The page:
The relationship between hospitals and physicians is the biggest obstacle to clinical integration, according to a new poll from consulting group Huron Healthcare in Chicago.
In a survey of 50 C-suite members and 35 payers and providers, most cited physician alignment, over infrastructure and workforce limitations, as barriers to moving the organization from a volume-based model to one of value:
- 35 percent reported hospital-physician relationships as the greatest barrier
- 31 percent said IT infrastructure
- 19 percent cited funding for infrastructure
- 9 percent said local market dynamics
- 6 percent reported inadequate supply of primary care physicians
Clinical utilization is on the top of healthcare executives' minds, according to the survey, with 38 percent citing it as their key concern on costs.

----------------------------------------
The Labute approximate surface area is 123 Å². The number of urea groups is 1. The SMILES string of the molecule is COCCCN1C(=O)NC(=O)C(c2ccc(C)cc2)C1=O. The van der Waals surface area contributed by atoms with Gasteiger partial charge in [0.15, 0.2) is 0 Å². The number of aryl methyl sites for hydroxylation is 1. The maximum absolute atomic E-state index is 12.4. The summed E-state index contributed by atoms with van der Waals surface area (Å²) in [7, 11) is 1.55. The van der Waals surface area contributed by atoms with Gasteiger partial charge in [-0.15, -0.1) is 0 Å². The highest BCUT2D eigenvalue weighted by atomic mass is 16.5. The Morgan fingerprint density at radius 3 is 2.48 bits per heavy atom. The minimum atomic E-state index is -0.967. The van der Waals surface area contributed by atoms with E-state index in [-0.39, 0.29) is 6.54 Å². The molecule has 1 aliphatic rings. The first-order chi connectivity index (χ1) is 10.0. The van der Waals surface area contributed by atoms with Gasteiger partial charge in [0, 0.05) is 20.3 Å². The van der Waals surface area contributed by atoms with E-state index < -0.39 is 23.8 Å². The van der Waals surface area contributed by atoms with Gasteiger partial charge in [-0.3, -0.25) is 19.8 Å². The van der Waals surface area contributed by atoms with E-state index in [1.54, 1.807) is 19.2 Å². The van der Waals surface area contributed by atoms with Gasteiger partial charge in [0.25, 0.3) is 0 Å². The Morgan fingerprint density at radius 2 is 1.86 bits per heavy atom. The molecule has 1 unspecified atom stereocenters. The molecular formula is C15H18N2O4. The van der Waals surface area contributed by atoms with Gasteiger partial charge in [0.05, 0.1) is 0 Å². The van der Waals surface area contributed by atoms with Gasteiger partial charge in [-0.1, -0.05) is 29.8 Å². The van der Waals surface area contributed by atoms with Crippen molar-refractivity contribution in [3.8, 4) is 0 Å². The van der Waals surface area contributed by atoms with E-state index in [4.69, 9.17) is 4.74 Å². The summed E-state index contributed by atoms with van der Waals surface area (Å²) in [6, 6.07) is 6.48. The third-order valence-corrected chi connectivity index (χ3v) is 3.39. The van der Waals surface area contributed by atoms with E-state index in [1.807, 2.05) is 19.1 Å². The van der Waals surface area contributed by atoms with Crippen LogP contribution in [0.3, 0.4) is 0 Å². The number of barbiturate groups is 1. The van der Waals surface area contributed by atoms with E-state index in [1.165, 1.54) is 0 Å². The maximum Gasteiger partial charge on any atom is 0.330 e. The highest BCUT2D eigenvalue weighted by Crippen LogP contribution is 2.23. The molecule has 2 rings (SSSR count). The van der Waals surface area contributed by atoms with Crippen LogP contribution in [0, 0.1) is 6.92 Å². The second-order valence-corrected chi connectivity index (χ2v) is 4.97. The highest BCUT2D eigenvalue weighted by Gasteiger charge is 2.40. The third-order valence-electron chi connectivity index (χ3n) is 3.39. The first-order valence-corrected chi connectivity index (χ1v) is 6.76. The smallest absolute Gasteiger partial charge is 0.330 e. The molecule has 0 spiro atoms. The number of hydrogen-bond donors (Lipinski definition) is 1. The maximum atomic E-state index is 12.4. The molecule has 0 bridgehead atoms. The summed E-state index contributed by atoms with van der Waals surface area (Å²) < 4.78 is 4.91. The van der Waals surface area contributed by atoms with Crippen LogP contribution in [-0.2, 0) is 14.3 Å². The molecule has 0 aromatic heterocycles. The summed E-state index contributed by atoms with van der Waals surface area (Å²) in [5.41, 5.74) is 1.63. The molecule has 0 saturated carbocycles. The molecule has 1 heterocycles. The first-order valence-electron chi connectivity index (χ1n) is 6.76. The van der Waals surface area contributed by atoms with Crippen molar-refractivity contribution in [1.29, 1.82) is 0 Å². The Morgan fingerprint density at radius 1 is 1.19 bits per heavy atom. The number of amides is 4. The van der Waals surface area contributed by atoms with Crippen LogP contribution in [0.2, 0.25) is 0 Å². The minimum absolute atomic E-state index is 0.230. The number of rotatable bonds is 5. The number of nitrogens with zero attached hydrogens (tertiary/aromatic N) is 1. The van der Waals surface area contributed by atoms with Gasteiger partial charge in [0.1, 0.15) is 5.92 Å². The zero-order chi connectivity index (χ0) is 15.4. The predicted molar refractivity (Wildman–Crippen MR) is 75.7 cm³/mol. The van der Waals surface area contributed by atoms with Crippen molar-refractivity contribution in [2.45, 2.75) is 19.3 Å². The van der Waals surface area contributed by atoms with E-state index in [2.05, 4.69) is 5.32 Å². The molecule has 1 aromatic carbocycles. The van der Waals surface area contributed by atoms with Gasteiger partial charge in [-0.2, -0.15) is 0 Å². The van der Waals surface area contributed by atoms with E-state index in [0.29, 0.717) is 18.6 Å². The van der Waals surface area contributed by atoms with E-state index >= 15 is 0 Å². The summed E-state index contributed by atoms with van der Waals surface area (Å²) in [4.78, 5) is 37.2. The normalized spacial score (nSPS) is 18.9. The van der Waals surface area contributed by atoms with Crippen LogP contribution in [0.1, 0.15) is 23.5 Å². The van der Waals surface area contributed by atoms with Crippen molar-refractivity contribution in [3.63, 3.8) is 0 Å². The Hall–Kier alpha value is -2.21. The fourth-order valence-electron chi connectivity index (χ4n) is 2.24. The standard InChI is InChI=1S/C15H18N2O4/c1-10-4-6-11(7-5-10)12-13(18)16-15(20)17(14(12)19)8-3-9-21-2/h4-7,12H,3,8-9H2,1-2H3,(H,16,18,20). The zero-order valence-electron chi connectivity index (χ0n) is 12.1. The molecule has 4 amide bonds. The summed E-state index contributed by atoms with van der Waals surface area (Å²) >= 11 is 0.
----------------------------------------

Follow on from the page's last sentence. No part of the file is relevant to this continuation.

About three-quarters (71 percent) said clinical operations and care delivery is the biggest opportunity for cutting cost, following workforce optimization (21 percent) and supply chain and other nonlabor costs (8 percent), according to Huron Healthcare.
The survey data suggest that hospital initiatives make little movement without physician support.
Similarly, more than 64 percent of healthcare leaders said physician buy-in for quality and safety initiatives is the top objective in physician alignment, according to a HealthLeaders Media 2012 survey.
According to William B. Riley, chief medical officer at Memorial Hermann Sugar Land (Texas), one way to gain physician buy-in is through communication, he told HealthLeaders last month.
"If you give physicians information and data, physicians will usually be on board, and they will appreciate being part of the process," Riley told the magazine.
For more information:
- see the Huron Healthcare announcement
- here's the HealthLeaders Media 2012 survey and article
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